Paula Vogel’s compelling Indecent,

At Victory Gardens Theater.

By: - Oct 01, 2018

Theater history, immigration, censorship and persecution are some of the ingredients in Paula Vogel’s compelling play, Indecent, which just opened at Victory Gardens Theater. Gary Griffin directs a multitalented cast of nine with such style and charm that you may not notice that this story is weighted with messages from our past that still haunt us. Today, as we live in a time threatened with a new anti-Semitism, homophobia and rejection of immigrants, Vogel’s play is enthralling and troubling.

Indecent blends time-jumping scenes with an occasional dance routine and klezmer-flavored music. It’s a fine example of a dramatic play with music. The story and its characters are paramount and the music provides a lyrical underpinning. It’s an epic story told on a very personal level.

A highlight of Indecent is an enchanting love scene in the rain between two women, repeated several times in the play-within-the-play that Vogel dramatizes. It’s that lesbian love—plus the idea that an elder would operate a brothel—that scandalizes the New York audience when Sholem Asch’s God of Vengeance opens on Broadway in 1923.

In 1906 Warsaw, Madje Asch (Kiah Stern) reads the new play by her husband Sholem Asch (Noah LaPook) and declares it wonderful. They decide he must go to Berlin to seek the support of noted actor Rudolph Schildkraut. But first there’s a reading the next night at the home of the influential Mr. Peretz (David Darlow), who Madje declares “so 19th century.” The reading turns out to be a disaster. Asch asks the men present to read women’s parts. They declare it garbage. Only Lemml (Benjamin Magnuson), a third cousin from a shtetl near Lodz, agrees to read the poetic love scenes with Asch. This is a moment of truth for Lemml; he falls in love with the theater.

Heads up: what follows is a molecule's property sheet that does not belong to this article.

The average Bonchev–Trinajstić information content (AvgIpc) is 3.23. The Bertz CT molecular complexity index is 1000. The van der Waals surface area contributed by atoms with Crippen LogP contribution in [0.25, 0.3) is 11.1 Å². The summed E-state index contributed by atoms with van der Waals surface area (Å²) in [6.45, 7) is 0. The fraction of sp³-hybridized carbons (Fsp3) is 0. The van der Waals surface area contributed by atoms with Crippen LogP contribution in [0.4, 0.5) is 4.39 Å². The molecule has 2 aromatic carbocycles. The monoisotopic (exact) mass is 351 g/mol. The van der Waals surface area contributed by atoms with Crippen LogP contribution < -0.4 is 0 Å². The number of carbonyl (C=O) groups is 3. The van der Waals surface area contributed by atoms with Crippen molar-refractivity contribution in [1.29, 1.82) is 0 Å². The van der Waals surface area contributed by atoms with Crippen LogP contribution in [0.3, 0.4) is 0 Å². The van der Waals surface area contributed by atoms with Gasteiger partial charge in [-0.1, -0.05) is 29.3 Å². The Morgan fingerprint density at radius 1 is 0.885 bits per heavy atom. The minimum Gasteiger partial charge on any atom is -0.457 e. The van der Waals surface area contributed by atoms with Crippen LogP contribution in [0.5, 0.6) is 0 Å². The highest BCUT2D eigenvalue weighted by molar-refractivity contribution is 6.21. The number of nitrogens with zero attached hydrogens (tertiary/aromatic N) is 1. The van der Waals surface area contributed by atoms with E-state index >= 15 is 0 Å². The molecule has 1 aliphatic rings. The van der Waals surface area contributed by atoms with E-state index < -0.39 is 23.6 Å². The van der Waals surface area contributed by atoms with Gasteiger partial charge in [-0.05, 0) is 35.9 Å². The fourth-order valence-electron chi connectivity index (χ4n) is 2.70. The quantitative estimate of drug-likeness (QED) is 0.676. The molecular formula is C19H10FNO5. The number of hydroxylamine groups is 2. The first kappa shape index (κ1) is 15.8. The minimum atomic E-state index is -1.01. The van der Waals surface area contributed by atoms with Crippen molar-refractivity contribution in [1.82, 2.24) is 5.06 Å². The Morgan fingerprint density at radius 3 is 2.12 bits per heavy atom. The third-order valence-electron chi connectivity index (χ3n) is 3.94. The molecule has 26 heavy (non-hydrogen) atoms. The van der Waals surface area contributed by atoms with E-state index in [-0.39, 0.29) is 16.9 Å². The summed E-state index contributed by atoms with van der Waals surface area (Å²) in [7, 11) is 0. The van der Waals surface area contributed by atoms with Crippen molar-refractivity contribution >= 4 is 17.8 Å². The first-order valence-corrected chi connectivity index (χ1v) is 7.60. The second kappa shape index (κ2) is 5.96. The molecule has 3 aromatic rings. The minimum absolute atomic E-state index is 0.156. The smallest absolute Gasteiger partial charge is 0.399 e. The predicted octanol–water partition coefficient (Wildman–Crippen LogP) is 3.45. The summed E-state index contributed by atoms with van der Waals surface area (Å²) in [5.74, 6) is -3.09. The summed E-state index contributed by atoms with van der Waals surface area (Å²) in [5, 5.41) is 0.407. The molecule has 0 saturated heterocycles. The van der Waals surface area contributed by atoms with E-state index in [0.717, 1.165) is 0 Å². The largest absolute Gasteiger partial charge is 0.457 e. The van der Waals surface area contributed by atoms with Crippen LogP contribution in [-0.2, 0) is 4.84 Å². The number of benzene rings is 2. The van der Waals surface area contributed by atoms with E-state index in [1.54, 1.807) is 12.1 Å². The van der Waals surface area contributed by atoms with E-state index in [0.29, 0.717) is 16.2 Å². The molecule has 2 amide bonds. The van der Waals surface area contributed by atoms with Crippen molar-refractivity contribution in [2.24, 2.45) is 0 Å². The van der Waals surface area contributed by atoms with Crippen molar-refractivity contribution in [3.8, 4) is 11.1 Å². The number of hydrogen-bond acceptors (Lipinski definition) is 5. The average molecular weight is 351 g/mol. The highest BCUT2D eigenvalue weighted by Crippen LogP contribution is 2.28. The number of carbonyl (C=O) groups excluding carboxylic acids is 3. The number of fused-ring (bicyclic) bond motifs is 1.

Despite this inauspicious start, the play is performed in Berlin with Schildkraut (Darlow) playing Yekel, a pious Jew who operates a brothel in his cellar and roars at his maker. Yekel’s daughter, Rifkele (Stern) falls in love with Manke (Catherine LaFrere) and thus the story begins. Lemml is deliriously happy as assistant stage manager.

God of Vengeance goes on to controversy and acclaim all over Europe. Griffin’s staging illustrates this in a series of scenes repeating the play’s climactic finale in Berlin, St. Petersburg, Constantinople, Bratislava and Istanbul. After those successes, Asch, stage manager Lemml and the whole troupe of actors emigrate to the U.S. The arrival is America is emphasized as the actors shed their shtetl clothes and do a kickline dance.

The play is first performed at the Bowery Theatre in the Village and then in Provincetown, where the text is censored to omit the lesbian love scene. Although there are protests from the actors, the changes stand and God of Vengeance moves uptown to the Apollo Theatre, where the trouble begins. On opening night, the troupe is arrested on obscenity charges. Indecent closes in 1952 Connecticut, where Sholem and Madje are packing to move back to Europe. He has received an “invitation” from the House UnAmerican Activities Committee.

Nine actors and musicians play dozens of characters. Magnuson as Lemml is the Stage Manager and narrator. The cast also features Cindy Gold as the Elder’s wife and Andrew White as Mendel. The actors are also musicians, with music director Matt Deitchman playing accordion, Magnuson playing upright bass, Elleon Dobias on violin, and LaPook on mandolin.

Jeffrey D. Kmiec’s simple set design features suitcases that provide costume changes (designed by Mara Blumenfeld). Lighting is by Keith Parham and sound by Christopher M. LaPorte. Projections are designed by Stephan Mazurek. Title cards are in English and Yiddish. Yiddish is often spoken and translated on projections, but most of the dialogue is in English.

Indecent had its world premiere at Yale Repertory in October 2015, followed by an off-Broadway run and transfer to Broadway in April 2017. Vogel, a renowned teacher of playwriting, received the 1998 Pulitzer Prize for How I Learned to Drive, a story of incest and sexual abuse. Her other plays include Desdemona, A Play About A Handkerchief (1993), The Oldest Profession (1981), And Baby Makes Seven (1984), Hot ‘N Throbbing (1994), and The Mineola Twins (1996).

Indecent continues at Victory Gardens Theater, 2433 N. Lincoln Ave., through November 4. Running time is 100 minutes with no intermission. Tickets are $29-$77.

 Posted courtesy of Third Coast Review.